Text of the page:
Voting: One of the great rites of passage. I graduated high school in 1996—the year that Bill Clinton and Al Gore were running for president. In an effort to make us better citizens, my government class brought voting booths to the library. We were allowed to pre-register as voters if we would be turning 18 that year. It was all very overwhelming trying to decide which box to check. In my limited education, Democrat meant liberal and Republican meant conservative. As a teenager, I didn’t see myself as a conservative anything.
My best friend and I went into the booth together—which I’m pretty sure is not allowed—but we told our teacher we had to, simply because we did everything together. I’m not sure what we did once we pulled that giant lever that closed the curtain, but we giggled a lot. Needless to say, I didn’t take it very seriously then; maybe that’s why I find myself so conflicted now.
That’s not to say I don’t think voting is important, I do, but I am not very knowledgeable when it comes to politics, and I tend to think that an ignorant vote is more dangerous than no vote at all. As a result, I have been known to abstain from local elections, unless there is something on the ballot that I have a vested interest in—namely education.
A few years ago, I had done just that. Election day found me not visiting the polling place that was within a mile of my house. At 7:45 p.m. the telephone rang. The woman on the other end asked me if I had made it out to vote. When I told her that I had not, she reminded me that I had until 8:00 p.m. and could still get there.
“Yeah, that’s not going to happen,” I told her.
Let’s be honest, once my bra comes off, there’s not a whole lot that is going to get me to put it back on. It was late and my children were just about to be put to bed. There was no way that I was going to vote that night, and furthermore, I wouldn’t even know who or what I was voting for. Yet this woman took my refusal to vote very personally.
“I hear your children in the background,” she told me. And then she tore into me about how I was setting a horrible example for my kids by not exercising my right, as a woman, to vote. She was literally yelling at me. It was one of those situations where you are so flabbergasted that you can’t respond. After I had hung up on her, I thought of all the things I should have said.
I should have told her that the last time I checked, it was also my right to abstain from voting. I should have told her that the example I was setting for my children at that moment was that if you don’t have anything nice to say, don’t say anything at all…Or not to let people pressure you into doing something you aren’t comfortable doing. I could have told her that I would, in fact, be heading to the polls thanks to her, and voting in opposition to the candidate she was supporting.
But I didn’t say any of those things; instead I sat there silently seething. And then I made a vow that I would never be in that situation again. Not because I would suddenly turn into one who voted for everything from the board members of my homeowner’s association to the next American Idol, but because I would never engage with these types of solicitors again.
Living in a swing state, we are inundated with phone calls and in-person visits for politicians. My new response to any living person who calls my home or rings my doorbell with this agenda is to tell them that I don’t discuss my political beliefs with others. Most people have told me that they respect that decision and politely hang up the phone or walk away.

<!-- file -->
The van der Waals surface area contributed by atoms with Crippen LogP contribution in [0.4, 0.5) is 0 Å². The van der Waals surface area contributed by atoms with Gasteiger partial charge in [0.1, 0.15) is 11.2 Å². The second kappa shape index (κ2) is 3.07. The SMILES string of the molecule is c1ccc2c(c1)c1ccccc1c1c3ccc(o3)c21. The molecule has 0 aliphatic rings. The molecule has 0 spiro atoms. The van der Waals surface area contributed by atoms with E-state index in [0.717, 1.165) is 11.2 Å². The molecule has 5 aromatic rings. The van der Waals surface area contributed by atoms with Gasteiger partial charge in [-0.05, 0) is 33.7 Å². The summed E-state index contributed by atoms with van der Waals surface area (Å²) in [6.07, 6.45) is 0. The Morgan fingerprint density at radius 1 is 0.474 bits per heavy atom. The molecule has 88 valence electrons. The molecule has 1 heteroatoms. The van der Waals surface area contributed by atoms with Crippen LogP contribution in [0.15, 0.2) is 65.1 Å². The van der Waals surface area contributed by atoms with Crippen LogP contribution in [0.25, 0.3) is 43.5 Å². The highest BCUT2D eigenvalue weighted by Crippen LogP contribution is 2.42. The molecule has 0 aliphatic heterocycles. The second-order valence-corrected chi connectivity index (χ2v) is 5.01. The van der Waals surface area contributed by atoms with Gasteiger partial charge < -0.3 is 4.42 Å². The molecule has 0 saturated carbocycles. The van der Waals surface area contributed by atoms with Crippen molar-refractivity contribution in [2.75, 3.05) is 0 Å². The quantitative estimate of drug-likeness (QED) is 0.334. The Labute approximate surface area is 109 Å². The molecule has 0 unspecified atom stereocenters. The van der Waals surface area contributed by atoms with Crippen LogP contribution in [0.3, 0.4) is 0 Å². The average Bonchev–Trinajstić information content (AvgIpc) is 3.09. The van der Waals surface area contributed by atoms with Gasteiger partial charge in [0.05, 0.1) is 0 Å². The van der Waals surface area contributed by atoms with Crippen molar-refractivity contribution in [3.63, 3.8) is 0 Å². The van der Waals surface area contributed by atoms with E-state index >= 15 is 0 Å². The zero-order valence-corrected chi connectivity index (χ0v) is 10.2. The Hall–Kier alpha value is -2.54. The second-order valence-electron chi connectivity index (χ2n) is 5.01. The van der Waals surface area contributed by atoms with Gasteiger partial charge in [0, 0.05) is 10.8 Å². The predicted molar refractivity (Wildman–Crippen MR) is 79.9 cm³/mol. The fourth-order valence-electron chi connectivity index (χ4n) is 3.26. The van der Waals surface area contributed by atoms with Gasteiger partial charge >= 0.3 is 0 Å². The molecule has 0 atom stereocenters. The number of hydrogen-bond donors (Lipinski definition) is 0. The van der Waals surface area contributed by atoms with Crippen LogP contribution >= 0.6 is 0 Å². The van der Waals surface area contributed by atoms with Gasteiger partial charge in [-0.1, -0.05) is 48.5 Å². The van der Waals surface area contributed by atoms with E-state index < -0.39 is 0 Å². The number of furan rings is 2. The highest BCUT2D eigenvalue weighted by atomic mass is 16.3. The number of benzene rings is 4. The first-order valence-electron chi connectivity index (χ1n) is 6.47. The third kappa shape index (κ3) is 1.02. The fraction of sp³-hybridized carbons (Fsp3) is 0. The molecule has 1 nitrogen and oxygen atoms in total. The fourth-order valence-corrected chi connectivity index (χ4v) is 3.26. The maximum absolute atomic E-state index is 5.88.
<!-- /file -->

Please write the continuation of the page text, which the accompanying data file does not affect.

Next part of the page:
Even though I no longer experience the frustration that I did that evening, I’m still frustrated.
While I would like to be less ignorant when it comes to politics, I hate everything about them: the slander, the advertisements, the debates, the issues, the way my phone rings off the hook, the way it brings out the worst in people, and the all-consuming way it infiltrates everything from radio to television to social media. And this year, it’s worse, because the two presidential candidates we have are both equally despised.
Even though I may have abstained from voting in local elections in the past, I have always voted for the president; but this year, for the first time ever, I’m torn. I don’t want to feel like I am selecting the lesser of two evils when I am voting for the person who will run our country. I want to endorse a person I will respect as our leader, but I’m not sure I can do that given these choices. And I can’t help thinking, that if these are our candidates, then maybe the system is broken.
The other day, I saw an elderly couple while out shopping. They both had white hair and cobalt blue shirts that read, “Nobody for President, 2016.” I chuckled and smiled and they nodded their heads at me, smiling in return. They think it’s broken too.
How many other Americans also feel this way? How many others would rather, for the first time in their lives, not choose? And yet, abstaining isn’t the answer. Because on November 8, one of these two candidates will be elected into office and we will all have to live with the consequences.
While I would love to see—and have my daughters see—the day a woman gets elected as president of our country, I don’t know that I want it to be her. And while I would love to tell my children that anyone can be president if they really want to, I don’t know that I want him to be the one who first sets that example.
As a citizen of a country founded on pride, courage, and determination, I don’t want to spend the next four years feeling embarrassed…or afraid…or disheartened. But unfortunately, that’s exactly what it’s come down to.
As an optimist, I tend to look for the silver lining in every desperate situation, and so I have to hope that something good will come from this election. If it isn’t the person who will continue to rebuild our country, then maybe, just maybe, it will be the stimulus for a country to re-evaluate its system.